The second way is tactically where the information is used to create lists of customers that most resemble the profiled segment. Here, we target those low to medium value customers that tend to be older, wealthier, and more engaged online since these customers exhibit the characteristics of a high value customer.
Cohort analysis represents another type of unique analysis as its purpose is to explore new customer behaviour over a number of years. Typically, this kind of analysis commences with customers that were new five years ago and then tracks their spending behaviour behaviour in subsequent years. The same analysis is then conducted in subsequent years. Obviously, as we move forward in time, we have less tracking history with new customers. Through this kind of analysis, we can begin to discern retention,migration,and upsell patterns amongst these new customers. At the same time, we may also find that there are unique behavioural patterns that are associated with a certain cohort group.
Depending on the nature of the industry, basket analysis is another form of analysis to better understand the “event” behaviour of the customer’s purchase. The analysis can reveal that the mix of products purchased can vary between customers. For example, this product mix will in most cases vary depending on whether they are a high medium or low value customer. Migration opportunities can use the insights generated from this analysis by promoting products that are first relevant for the lower value segment and secondly that will migrate them to the higher value segments.
New customers will also exhibit different product mix patterns when compared to older customers. As indicated above, the same migration type of migration analysis is conducted here by identifying those relevant products which should be promoted so that new customers are on a path towards becoming higher value customers.
With the completion of the preliminary analysis, the actual required work for this discovery exercise is now finished. It is now time to consolidate all this work into a comprehensive document . This document contains all the actual details concerning results which are used to support the many findings and insights generated from this exercise. But despite the comprehensiveness of the report, it is of no use if it does not clearly lay out actionable next steps. These actionable next steps are focused in two areas. The first area consists of the data strategy and what the organization needs to do to improve its information environment in order to more fully optimize the analytics discipline. The data strategy needs to be proactive in addressing not only the existing analytical needs but also any potential analytics needs due to the changing nature of analytics.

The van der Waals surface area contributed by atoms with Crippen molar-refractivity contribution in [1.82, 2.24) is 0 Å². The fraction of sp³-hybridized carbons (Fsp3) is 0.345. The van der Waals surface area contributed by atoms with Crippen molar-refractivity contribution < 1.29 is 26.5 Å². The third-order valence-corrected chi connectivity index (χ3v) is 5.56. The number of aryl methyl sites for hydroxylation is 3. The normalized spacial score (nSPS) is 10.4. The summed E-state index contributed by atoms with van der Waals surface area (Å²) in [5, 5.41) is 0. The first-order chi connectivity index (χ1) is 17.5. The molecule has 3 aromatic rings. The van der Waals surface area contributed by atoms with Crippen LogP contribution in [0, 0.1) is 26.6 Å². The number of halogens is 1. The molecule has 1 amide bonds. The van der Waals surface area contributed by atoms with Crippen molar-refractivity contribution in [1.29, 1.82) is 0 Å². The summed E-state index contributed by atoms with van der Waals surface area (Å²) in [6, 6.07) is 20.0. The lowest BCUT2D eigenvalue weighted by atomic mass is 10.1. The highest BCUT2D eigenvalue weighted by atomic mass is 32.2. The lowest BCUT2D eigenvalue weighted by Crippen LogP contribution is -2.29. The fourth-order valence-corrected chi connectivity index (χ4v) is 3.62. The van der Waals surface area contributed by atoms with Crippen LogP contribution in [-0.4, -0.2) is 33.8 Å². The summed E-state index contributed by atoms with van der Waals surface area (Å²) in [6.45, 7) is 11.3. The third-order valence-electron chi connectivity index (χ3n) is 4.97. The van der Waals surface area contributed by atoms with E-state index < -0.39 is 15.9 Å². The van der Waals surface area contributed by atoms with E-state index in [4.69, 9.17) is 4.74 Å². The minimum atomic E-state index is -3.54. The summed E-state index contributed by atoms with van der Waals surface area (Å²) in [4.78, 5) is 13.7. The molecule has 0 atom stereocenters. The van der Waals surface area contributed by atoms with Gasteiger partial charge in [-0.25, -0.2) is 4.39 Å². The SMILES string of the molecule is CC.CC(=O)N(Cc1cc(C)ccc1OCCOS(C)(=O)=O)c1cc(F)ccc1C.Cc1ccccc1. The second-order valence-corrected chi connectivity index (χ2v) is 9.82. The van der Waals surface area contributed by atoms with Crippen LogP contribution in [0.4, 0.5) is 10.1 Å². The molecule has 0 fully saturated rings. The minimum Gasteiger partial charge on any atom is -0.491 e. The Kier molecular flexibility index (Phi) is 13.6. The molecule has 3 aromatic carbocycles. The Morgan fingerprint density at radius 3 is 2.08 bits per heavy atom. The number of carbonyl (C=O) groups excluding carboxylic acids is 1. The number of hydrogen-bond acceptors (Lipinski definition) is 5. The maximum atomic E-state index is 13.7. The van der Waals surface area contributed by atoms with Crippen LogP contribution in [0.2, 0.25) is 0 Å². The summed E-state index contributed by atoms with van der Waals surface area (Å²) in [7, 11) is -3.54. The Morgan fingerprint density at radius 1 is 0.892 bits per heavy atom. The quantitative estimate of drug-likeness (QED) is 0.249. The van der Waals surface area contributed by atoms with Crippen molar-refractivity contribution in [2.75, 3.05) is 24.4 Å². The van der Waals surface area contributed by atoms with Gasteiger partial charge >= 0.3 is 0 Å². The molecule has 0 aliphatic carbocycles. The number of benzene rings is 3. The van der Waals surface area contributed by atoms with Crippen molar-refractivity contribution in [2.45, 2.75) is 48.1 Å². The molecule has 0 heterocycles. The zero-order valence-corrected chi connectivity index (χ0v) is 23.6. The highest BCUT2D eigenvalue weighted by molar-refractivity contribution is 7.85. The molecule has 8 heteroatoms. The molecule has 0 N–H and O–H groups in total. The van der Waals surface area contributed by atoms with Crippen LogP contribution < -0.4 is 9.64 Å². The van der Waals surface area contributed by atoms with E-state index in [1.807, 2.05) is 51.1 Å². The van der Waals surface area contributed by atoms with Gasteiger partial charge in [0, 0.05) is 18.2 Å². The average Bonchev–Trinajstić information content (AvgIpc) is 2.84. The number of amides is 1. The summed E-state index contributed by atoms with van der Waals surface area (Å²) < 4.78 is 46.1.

The second area focuses on what specific analytics activities should be undertaken in the first year and in what priority so that the company can effectively commence its analytics journey. The analytics strategy should be short-term in nature so as to provide an initial benchmark from which to commence this discipline. Keeping a shorter term perspective on analytics just simply recognizes the underlying fact that things can change very quickly within organizations. Obviously, this short-term focus will identify activities that will yield the quickest wins in terms of ROI but also activities that will generate much learning. It is this second component of learning which ensures that the longer term ROI is not being overlooked.
By having both a data strategy that optimizes the use of analytics complemented with a set of analytics activities that begin the organization’s analytics journey, the organization has a roadmap or path in which to begin this journey. With this kind of mindset, investing in a data discovery exercise is an easy decision as long as this process is undertaken with the due diligence and discipline as outlined in this article.